The S&P futures were pushing higher this morning despite a number of headwinds rattling investor confidence. Investors are buyers again. However, COVID continues to wreak havoc across the United States and most of Europe. Johns Hopkins University reported that new U.S. cases are on the verge of hitting 100,000 per day. That has set off expectations for new shutdowns across the nation.
Let’s take a look at the numbers from Friday before we get into the headlines driving the futures market.
The Rundown: Today’s Top Market Stories
- Oil prices continue to slump due to rising COVID cases, economic jitters, and the latest lockdowns across Europe. WTI crude oil prices fell 2.4% to dip under $35. Meanwhile, Brent crude prices fell 2.8% to tick under $37.50.
- There has been some positive news on the global economy. Japan’s export numbers increased for the first time in two years, while China’s manufacturing sector picked up at a rapid pace last month. However, investors are very concerned about increasing supply from OPEC at a time that demand is slumping around the globe.
- Finally, we have an election tomorrow. I’m soooooo excited. Heading into the final day, Joe Biden reportedly has a double-digit lead in the polls nationally. However, the vote will once again come down to battleground states like Florida, Pennsylvania, Ohio, and Minnesota.
This morning, the key COVID story driving the market is happening across Europe.
European nations are shutting down at a breakneck pace right now after cases have doubled in the last five weeks. Germany has announced a partial shutdown that will shutter bars, restaurants, gyms, and theatres. German Chancellor cited the tripling of patients entering intensive care for the reasoning behind the two-week shutdown. The United Kingdom, which has seen more than 20,000 cases a day, will enter its own lockdown on Thursday. So too will Italy. Cases in Europe now have economists worried about a double-dip recession in the world’s largest economic bloc.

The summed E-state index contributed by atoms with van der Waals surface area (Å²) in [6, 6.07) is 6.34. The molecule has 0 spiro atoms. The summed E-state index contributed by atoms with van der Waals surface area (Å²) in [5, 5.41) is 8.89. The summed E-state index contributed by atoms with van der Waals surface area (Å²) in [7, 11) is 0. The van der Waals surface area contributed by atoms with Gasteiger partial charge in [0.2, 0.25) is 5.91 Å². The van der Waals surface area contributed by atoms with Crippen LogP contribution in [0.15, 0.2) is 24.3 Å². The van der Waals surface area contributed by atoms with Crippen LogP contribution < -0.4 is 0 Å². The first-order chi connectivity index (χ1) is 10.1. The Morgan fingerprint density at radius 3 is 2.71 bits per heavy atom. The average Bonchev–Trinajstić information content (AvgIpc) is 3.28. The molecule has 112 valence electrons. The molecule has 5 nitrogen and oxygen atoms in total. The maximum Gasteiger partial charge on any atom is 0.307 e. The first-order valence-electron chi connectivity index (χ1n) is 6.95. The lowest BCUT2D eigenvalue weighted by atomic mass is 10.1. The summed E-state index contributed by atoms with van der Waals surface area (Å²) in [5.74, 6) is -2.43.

Today’s Top Stocks to Watch: CBL, CLX, DNKN, CAT, BIP
CBL: Mall owner CBL & Associates (CBL) has filed for Chapter 11 bankruptcy protection. The big question in the dying brick-and-mortar industry is who will be next. CBL said in August that it would enter a new restructuring plan or try to raise another $150 million. However, the Tennessee-based mall operator has struggled to due to non-paying tenants and other bankruptcies by companies like JC Penney. The news comes just a few days after Pennsylvania Real Estate Investment Trust, the largest mall owner in Philadelphia, filed for Chapter 11.
CLX: Clorox (CLX) shares jumped 2.3% after the household products company reported strong quarterly earnings. The firm reported earnings per share of $3.22, a figure that easily beat expectations of $2.32. The firm also shattered revenue forecasts and raised its full-year sales guidance. The company said that it has benefited from more Americans purchasing home cleaning supplies in 2020 to protect against COVID.
DNKN: Dunkin’ Brands will go private. The company has announced a deal to sell itself for $106.50 per share to Arby’s owner, Inspire Brands. That price brings a total price tag of roughly $8.8 billion in cash. This is the largest restaurant purchase since Tim Hortons sold itself to Restaurant Brands (QSR) back in 2014.
CAT, BIP: Pay close attention to infrastructure stocks like Brookfield Infrastructure Partners (BIP) and construction manufacturers like Caterpillar (CAT). Speculators are saying, regardless of tomorrow’s victor, the U.S. will see a wave of infrastructure spending in the next few years. Speaker Nancy Pelosi hinted that the U.S. might throw trillions of dollars at infrastructure programs if Joe Biden wins. Goldman Sachs said in a note to investors on October 19 that it anticipates a significant amount of money pouring into the industry.
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